She did not assume the positive in my email. She believed that we were going to detach her from her relationship with her student. However, in fact we were trying to provide support to another student that needed it while her student does not need support at that time. Miscommunications can easily happen when you are threatened and do not trust the individuals you work with. And when they think you are trying to hurt them instead of help them.

Take the time to explain and build relationships. I have often found that when someone assumes the negative it usually stems from a place of jealousy, anger or a mistrust in the relationship. Take the time to develop a more positive relationship with your co-workers in order to better communicate in the work place.  

Great teams take effort. Take time to work on your practice regularly to build quality communication and strengthen your results. For more information and to read other articles, please visit us at www.saltdpm.com.

Wednesday, April 23, 2014

Staff-to-Staff Communication-Communication Given




Be nonjudgmental in your communication. If you have a team member that comes to you and asks questions, you may feel it is a question they should already know the answer to or that you have already answered it. But in order to build stronger communication with our teammates we need to support the learning of others.  Everyone doesn’t learn at the same pace and you may find yourself in a situation where you need his or her knowledge about a topic.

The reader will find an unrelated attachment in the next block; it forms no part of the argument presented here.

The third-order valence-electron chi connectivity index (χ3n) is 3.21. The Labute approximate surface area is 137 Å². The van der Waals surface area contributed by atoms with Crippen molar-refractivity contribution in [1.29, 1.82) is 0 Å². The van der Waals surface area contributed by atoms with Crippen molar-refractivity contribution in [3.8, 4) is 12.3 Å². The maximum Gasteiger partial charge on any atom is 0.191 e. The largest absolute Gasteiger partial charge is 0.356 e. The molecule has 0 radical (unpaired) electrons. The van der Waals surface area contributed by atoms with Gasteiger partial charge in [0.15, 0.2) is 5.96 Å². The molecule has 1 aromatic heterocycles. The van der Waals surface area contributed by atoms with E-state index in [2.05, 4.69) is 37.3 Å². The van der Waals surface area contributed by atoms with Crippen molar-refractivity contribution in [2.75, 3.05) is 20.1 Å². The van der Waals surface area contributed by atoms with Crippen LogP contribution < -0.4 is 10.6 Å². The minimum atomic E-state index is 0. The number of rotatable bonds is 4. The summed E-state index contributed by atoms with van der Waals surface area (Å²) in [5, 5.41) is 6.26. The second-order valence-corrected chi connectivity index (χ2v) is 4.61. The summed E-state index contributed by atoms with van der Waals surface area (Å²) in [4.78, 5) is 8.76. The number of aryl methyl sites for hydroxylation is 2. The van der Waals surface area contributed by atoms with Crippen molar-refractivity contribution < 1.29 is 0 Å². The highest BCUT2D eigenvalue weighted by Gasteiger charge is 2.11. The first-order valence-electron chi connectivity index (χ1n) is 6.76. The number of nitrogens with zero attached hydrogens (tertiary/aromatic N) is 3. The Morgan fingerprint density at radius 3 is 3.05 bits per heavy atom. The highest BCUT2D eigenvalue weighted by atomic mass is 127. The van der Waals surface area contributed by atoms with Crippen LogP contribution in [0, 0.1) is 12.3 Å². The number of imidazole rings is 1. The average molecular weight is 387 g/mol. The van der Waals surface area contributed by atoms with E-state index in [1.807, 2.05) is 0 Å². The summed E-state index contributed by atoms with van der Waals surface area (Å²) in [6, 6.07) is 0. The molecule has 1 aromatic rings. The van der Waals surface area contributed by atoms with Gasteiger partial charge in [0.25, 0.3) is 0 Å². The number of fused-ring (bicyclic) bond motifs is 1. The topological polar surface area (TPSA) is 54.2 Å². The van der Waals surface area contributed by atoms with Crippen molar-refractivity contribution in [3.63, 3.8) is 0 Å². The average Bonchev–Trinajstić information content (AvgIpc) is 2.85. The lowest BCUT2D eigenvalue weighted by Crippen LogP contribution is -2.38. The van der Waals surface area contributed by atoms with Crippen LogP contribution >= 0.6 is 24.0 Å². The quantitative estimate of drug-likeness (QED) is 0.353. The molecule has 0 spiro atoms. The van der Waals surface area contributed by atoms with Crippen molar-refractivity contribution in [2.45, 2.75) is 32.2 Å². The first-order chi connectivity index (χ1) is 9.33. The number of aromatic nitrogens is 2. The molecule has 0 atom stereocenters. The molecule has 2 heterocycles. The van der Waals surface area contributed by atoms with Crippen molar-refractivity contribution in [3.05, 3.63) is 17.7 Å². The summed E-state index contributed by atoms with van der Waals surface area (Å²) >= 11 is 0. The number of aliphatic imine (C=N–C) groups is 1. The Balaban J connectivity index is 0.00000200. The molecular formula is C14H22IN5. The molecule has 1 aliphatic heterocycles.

We live in a society where it is easy to make snap judgments about a person. We may judge the way they dress or maybe the way they talk. However, by freely and openly communicating with others we will find that we learn more than if we are shut down because we are focused on other things. 

This means, not judging others for the questions they have or the comments they make. By allowing others to freely learn information without judgment we let our coworkers build on their own strengths instead of shutting them down.  It is critical for team morale to support each other and
this means incorporating supportive communication.  


Great teams take effort. Take time to work on your practice regularly to build quality communication and strengthen your results. For more information and to read other articles, please visit us at www.saltdpm.com.

Austine Etcheverry is a positive, dedicated professional with over 10 years of experience in the dental field. Austine has a keen eye for designing websites and blogs. She has experience in social media and search engine optimization.


Monday, April 21, 2014

Staff to Staff Communication




Communication mishaps can be funny to some or quite hurtful to others. Read this article to find out how to increase the opportunities for positive communication with your co-workers. 

Exercise: